I’m a Cincinnati gal. Any way you look at it, this is my village.
Q: Were there many Muslim Americans at your high school?
A: It was basically my brother and I, and people couldn’t figure out where I was from. Are you Turkish? Are you Greek? Are you Italian?
It was a big adjustment growing up. I went to an educational system in Pakistan, which was bilingual there. But people don’t speak English when you come here. They speak “Americanese.”
There are a lot of cultural nuances. I think all of those things have helped me to understand some of the challenges that maybe new communities face when they come to this country but also the richness that they bring to everyone else when they do come to this country.
There are many things that we can learn.
Q: Tell me about the roles you’ve held at the Islamic Center in the past?
A: Right before the Islamic Center opened in November 1995, I was approached by two senior members of the board and asked if I would be willing to be on the board of trustees. It was kind of a very bold and progressive move on their part, and it took a lot of reflection on my part. I was the first woman being asked on the board and was by far the youngest at that time.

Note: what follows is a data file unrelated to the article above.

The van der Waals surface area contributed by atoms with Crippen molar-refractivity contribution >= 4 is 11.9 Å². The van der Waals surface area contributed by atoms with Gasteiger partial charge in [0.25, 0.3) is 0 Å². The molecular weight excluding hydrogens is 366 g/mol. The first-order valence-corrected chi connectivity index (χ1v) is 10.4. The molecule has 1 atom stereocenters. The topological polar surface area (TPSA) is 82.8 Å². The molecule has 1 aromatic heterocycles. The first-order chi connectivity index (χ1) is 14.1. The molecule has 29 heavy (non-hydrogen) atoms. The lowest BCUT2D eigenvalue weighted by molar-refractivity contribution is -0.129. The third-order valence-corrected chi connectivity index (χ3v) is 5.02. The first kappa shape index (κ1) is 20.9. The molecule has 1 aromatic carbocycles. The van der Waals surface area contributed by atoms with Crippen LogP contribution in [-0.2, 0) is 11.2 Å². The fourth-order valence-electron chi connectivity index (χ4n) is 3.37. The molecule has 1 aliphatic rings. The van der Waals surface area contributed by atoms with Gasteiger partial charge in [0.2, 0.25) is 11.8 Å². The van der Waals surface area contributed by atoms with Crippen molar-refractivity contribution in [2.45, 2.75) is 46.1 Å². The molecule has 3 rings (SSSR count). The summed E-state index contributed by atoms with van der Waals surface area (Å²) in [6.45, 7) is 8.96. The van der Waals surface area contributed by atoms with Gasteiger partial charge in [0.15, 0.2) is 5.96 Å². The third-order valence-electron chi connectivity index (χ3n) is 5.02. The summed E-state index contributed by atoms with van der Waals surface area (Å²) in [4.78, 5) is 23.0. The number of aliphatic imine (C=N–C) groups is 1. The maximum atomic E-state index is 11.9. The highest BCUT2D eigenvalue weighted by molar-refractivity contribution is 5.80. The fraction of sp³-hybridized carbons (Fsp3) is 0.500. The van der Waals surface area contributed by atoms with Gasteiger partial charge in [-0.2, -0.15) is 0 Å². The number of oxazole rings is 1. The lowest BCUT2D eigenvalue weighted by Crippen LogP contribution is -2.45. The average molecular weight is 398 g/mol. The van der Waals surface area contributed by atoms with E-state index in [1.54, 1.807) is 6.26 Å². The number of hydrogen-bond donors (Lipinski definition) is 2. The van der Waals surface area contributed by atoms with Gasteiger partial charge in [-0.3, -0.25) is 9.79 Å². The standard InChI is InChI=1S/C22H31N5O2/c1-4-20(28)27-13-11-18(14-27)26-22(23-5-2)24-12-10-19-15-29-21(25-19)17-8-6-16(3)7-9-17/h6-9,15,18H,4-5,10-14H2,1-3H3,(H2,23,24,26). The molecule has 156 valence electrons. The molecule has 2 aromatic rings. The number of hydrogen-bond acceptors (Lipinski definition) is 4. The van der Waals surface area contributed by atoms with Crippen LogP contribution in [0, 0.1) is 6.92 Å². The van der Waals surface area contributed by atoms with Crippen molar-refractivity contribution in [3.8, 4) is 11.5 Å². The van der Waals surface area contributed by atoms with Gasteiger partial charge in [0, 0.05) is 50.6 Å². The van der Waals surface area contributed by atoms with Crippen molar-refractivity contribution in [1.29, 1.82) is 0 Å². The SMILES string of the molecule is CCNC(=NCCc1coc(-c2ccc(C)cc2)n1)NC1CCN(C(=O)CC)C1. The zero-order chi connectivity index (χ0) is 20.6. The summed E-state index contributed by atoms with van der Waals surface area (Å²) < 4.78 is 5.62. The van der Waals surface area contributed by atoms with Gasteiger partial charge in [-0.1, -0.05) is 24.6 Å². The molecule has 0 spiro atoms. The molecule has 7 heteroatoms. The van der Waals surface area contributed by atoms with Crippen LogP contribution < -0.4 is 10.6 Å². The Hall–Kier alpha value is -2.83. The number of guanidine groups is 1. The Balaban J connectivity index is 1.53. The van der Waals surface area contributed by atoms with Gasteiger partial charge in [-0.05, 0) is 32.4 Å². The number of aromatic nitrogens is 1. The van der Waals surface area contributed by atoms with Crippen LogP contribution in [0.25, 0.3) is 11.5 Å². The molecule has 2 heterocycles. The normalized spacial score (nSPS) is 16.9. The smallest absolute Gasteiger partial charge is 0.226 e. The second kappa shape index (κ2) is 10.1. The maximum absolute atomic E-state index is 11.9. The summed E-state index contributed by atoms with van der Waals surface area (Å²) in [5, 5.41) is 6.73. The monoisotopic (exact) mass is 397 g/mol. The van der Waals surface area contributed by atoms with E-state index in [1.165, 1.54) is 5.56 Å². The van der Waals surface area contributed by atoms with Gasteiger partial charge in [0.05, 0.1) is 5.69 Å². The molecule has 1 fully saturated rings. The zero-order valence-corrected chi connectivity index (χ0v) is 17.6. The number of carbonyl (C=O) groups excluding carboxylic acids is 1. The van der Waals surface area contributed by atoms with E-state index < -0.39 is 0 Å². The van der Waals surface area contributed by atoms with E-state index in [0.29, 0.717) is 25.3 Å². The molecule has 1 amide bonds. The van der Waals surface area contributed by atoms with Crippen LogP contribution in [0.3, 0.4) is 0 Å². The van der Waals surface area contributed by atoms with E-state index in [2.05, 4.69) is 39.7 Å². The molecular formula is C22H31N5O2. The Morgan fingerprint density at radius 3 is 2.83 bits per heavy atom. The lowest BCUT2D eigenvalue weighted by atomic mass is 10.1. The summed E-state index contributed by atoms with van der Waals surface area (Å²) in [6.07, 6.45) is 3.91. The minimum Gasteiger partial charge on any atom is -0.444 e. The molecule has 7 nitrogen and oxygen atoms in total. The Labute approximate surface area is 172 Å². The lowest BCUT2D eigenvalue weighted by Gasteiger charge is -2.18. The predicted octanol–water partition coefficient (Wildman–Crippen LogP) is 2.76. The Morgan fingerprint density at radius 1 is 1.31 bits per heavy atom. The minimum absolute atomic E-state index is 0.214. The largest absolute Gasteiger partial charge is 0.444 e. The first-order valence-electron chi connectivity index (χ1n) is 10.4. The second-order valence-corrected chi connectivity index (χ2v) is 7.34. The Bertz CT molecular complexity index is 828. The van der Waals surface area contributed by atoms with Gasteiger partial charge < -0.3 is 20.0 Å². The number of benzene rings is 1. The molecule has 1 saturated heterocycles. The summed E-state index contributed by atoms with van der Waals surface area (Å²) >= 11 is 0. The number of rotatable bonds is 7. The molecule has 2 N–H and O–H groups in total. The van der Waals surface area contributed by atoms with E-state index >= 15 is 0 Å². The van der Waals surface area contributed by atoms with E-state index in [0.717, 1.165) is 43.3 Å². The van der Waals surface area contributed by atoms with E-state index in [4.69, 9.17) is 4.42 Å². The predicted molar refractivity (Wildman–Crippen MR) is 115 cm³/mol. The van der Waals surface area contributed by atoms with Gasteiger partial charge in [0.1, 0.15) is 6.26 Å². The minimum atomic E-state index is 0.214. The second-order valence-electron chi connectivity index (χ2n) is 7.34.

Since then, I have been on the executive committee a couple of times. I also served as vice chair for one or two terms.
This new role is something I’m humbled by but at the same time I’m very proud to step into the role.
Q: You are the first woman to serve as the board chair and president of the Islamic Educational Council. How big a deal is that for you?
A: For me, it’s a very big deal. It really is because it carries, No. 1, immense responsibility and enormous trust, so that in itself is a very big deal. By all means, I have the fullest confidence in both myself and women as a whole in being able to take on these leadership roles.
It is unchartered territory in an environment where a lot of people don’t have the experience of a woman being in on those leadership roles. You not only have to have confidence in yourself and your abilities, but you also have to convey that in a way that people from diverse backgrounds understand it.
Q: What other local boards are you a part of?
A: Currently, I’m very active on the YWCA of Greater Cincinnati board. I’m a vice chair in charge of the racial justice work, and I sit on the executive committee.
The other major board is the United Way of Greater Cincinnati. I’m engaged in connecting the United Way with a more diverse community, including the Muslim American community.